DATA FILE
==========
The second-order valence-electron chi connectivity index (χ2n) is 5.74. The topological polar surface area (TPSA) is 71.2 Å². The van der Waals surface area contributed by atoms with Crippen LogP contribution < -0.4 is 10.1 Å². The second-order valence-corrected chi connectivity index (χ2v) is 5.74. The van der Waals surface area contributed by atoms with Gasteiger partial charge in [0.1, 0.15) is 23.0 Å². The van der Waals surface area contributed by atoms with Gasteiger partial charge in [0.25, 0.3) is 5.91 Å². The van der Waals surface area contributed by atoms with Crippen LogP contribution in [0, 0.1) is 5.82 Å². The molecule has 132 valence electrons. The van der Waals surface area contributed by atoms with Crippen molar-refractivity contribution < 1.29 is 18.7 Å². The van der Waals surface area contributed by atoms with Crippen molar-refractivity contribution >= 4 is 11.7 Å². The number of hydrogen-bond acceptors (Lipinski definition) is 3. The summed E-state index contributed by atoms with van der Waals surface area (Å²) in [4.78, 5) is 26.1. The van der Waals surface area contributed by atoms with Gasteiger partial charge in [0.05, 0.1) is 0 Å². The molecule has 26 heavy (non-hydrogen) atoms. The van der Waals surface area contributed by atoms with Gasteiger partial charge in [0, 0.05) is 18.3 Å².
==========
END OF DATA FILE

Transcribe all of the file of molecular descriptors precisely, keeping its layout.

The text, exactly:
The second-order valence-electron chi connectivity index (χ2n) is 5.74. The topological polar surface area (TPSA) is 71.2 Å². The van der Waals surface area contributed by atoms with Crippen LogP contribution < -0.4 is 10.1 Å². The second-order valence-corrected chi connectivity index (χ2v) is 5.74. The van der Waals surface area contributed by atoms with Gasteiger partial charge in [0.1, 0.15) is 23.0 Å². The van der Waals surface area contributed by atoms with Gasteiger partial charge in [0.25, 0.3) is 5.91 Å². The van der Waals surface area contributed by atoms with Crippen LogP contribution in [0, 0.1) is 5.82 Å². The molecule has 132 valence electrons. The van der Waals surface area contributed by atoms with Crippen molar-refractivity contribution < 1.29 is 18.7 Å². The van der Waals surface area contributed by atoms with Crippen molar-refractivity contribution >= 4 is 11.7 Å². The number of hydrogen-bond acceptors (Lipinski definition) is 3. The summed E-state index contributed by atoms with van der Waals surface area (Å²) in [4.78, 5) is 26.1. The van der Waals surface area contributed by atoms with Gasteiger partial charge in [0.05, 0.1) is 0 Å². The molecule has 26 heavy (non-hydrogen) atoms. The van der Waals surface area contributed by atoms with Gasteiger partial charge in [0, 0.05) is 18.3 Å².